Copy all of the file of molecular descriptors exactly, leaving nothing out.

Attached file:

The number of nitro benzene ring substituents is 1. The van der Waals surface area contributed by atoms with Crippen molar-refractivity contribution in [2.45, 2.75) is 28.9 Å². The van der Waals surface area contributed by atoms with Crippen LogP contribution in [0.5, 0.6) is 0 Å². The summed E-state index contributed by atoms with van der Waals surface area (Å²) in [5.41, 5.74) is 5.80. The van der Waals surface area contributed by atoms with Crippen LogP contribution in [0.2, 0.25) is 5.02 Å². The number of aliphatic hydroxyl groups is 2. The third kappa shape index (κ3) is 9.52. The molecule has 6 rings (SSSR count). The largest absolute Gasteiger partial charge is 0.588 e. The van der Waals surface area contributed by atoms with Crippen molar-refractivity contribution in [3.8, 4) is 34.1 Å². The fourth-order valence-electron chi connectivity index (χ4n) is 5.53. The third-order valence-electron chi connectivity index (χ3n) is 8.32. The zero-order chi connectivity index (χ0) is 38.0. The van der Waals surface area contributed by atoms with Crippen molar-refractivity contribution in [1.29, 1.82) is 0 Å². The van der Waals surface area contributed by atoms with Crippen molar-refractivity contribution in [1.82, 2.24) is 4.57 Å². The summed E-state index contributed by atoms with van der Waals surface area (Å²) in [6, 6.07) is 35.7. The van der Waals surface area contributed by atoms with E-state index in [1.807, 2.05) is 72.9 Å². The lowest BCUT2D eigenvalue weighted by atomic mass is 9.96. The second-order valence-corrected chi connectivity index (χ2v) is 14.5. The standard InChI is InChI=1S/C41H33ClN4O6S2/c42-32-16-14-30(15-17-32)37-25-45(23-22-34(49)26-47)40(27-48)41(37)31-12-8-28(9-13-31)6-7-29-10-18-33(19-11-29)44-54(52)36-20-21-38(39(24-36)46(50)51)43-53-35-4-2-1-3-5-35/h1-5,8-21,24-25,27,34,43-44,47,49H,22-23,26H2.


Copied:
The number of nitro benzene ring substituents is 1. The van der Waals surface area contributed by atoms with Crippen molar-refractivity contribution in [2.45, 2.75) is 28.9 Å². The van der Waals surface area contributed by atoms with Crippen LogP contribution in [0.5, 0.6) is 0 Å². The summed E-state index contributed by atoms with van der Waals surface area (Å²) in [5.41, 5.74) is 5.80. The van der Waals surface area contributed by atoms with Crippen LogP contribution in [0.2, 0.25) is 5.02 Å². The number of aliphatic hydroxyl groups is 2. The third kappa shape index (κ3) is 9.52. The molecule has 6 rings (SSSR count). The largest absolute Gasteiger partial charge is 0.588 e. The van der Waals surface area contributed by atoms with Crippen molar-refractivity contribution in [3.8, 4) is 34.1 Å². The fourth-order valence-electron chi connectivity index (χ4n) is 5.53. The third-order valence-electron chi connectivity index (χ3n) is 8.32. The zero-order chi connectivity index (χ0) is 38.0. The van der Waals surface area contributed by atoms with Crippen molar-refractivity contribution in [1.29, 1.82) is 0 Å². The van der Waals surface area contributed by atoms with Crippen molar-refractivity contribution in [1.82, 2.24) is 4.57 Å². The summed E-state index contributed by atoms with van der Waals surface area (Å²) in [6, 6.07) is 35.7. The van der Waals surface area contributed by atoms with E-state index in [1.807, 2.05) is 72.9 Å². The lowest BCUT2D eigenvalue weighted by atomic mass is 9.96. The second-order valence-corrected chi connectivity index (χ2v) is 14.5. The standard InChI is InChI=1S/C41H33ClN4O6S2/c42-32-16-14-30(15-17-32)37-25-45(23-22-34(49)26-47)40(27-48)41(37)31-12-8-28(9-13-31)6-7-29-10-18-33(19-11-29)44-54(52)36-20-21-38(39(24-36)46(50)51)43-53-35-4-2-1-3-5-35/h1-5,8-21,24-25,27,34,43-44,47,49H,22-23,26H2.